November 29, 2005

What's the book about?


Growth is not about getting bigger. It’s about progress, forward movement, stretching beyond the limits that currently define and constrain. Real growth involves reaching full potential, not maximum size. It happens when old dominating ideas are challenged, and new ones displace them. Growth means progress, not excess; it is fueled by imagination, not expansion.

Too often growth has become confused with one of its by-products, expansion. Getting bigger may be a by-product of growth, but it is not its main feature. A business that takes the short-cut of pursuing size increase directly – instead of realizing it through the hard work of real growth – is like an athlete taking the steroid route to muscle building.

Bigness is like self-esteem. It is a wonderful feeling when acquired as a by-product of doing well and achieving one’s goals. When gotten this way, it can even serve as a flywheel to generate more success. But the kind of self-esteem that comes from blind optimism and putting a happy face on failure is brittle and unanchored. It tends to do more harm than good.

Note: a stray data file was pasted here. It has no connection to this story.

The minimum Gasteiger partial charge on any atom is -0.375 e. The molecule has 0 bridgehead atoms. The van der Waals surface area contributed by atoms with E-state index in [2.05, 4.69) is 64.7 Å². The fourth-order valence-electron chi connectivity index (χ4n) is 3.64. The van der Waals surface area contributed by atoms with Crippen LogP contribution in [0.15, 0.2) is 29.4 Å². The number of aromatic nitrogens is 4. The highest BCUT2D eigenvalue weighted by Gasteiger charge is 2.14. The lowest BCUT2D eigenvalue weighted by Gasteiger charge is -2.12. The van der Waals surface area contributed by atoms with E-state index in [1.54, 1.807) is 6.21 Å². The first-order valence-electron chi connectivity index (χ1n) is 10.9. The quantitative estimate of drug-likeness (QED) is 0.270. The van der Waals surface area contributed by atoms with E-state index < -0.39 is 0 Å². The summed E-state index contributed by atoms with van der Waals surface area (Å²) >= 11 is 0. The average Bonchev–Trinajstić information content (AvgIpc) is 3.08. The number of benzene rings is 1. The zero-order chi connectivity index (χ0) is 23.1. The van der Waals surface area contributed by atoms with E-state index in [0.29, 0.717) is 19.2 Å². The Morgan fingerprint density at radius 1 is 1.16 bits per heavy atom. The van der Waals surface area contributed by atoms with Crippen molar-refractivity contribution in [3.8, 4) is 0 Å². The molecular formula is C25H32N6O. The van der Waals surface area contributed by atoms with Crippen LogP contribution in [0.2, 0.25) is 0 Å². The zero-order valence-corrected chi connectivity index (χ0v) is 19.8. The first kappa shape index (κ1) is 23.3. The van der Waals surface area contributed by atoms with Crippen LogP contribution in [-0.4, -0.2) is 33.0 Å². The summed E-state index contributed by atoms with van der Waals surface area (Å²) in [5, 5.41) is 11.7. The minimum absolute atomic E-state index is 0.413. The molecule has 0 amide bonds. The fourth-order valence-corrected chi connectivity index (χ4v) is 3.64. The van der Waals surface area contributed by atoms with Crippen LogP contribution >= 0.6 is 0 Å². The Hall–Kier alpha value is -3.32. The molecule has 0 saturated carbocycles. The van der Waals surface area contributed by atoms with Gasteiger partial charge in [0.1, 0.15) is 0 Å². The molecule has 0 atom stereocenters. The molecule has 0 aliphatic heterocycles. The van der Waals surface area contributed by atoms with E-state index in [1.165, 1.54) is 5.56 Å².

Why isn’t bigger necessarily better? Bigness begets business bubbles and bullies. It bites back, too. A single-minded focus on getting bigger usually has the opposite effect. Companies that successfully seek it soon find their surroundings become less hospitable, resources less abundant and organizations less functional. At some point it is important for every rapidly expanding organization to ask: where does real business-building end and counterproductive empire-building take its place?

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